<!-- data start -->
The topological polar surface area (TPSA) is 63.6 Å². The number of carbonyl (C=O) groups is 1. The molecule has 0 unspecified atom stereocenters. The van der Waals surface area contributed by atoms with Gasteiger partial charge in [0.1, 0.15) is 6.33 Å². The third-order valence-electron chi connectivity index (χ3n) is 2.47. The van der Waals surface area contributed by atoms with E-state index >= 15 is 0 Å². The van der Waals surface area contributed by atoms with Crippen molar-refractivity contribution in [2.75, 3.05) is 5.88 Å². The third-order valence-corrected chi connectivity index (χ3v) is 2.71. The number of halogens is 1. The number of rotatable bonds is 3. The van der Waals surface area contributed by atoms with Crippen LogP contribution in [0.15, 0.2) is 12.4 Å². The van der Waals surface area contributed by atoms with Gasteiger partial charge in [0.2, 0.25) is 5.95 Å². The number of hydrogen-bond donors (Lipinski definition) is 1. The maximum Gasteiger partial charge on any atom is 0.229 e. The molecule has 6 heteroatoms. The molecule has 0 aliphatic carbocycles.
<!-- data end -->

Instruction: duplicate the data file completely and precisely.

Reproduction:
The topological polar surface area (TPSA) is 63.6 Å². The number of carbonyl (C=O) groups is 1. The molecule has 0 unspecified atom stereocenters. The van der Waals surface area contributed by atoms with Gasteiger partial charge in [0.1, 0.15) is 6.33 Å². The third-order valence-electron chi connectivity index (χ3n) is 2.47. The van der Waals surface area contributed by atoms with E-state index >= 15 is 0 Å². The van der Waals surface area contributed by atoms with Crippen molar-refractivity contribution in [2.75, 3.05) is 5.88 Å². The third-order valence-corrected chi connectivity index (χ3v) is 2.71. The number of halogens is 1. The number of rotatable bonds is 3. The van der Waals surface area contributed by atoms with Crippen LogP contribution in [0.15, 0.2) is 12.4 Å². The van der Waals surface area contributed by atoms with Gasteiger partial charge in [0.2, 0.25) is 5.95 Å². The number of hydrogen-bond donors (Lipinski definition) is 1. The maximum Gasteiger partial charge on any atom is 0.229 e. The molecule has 6 heteroatoms. The molecule has 0 aliphatic carbocycles.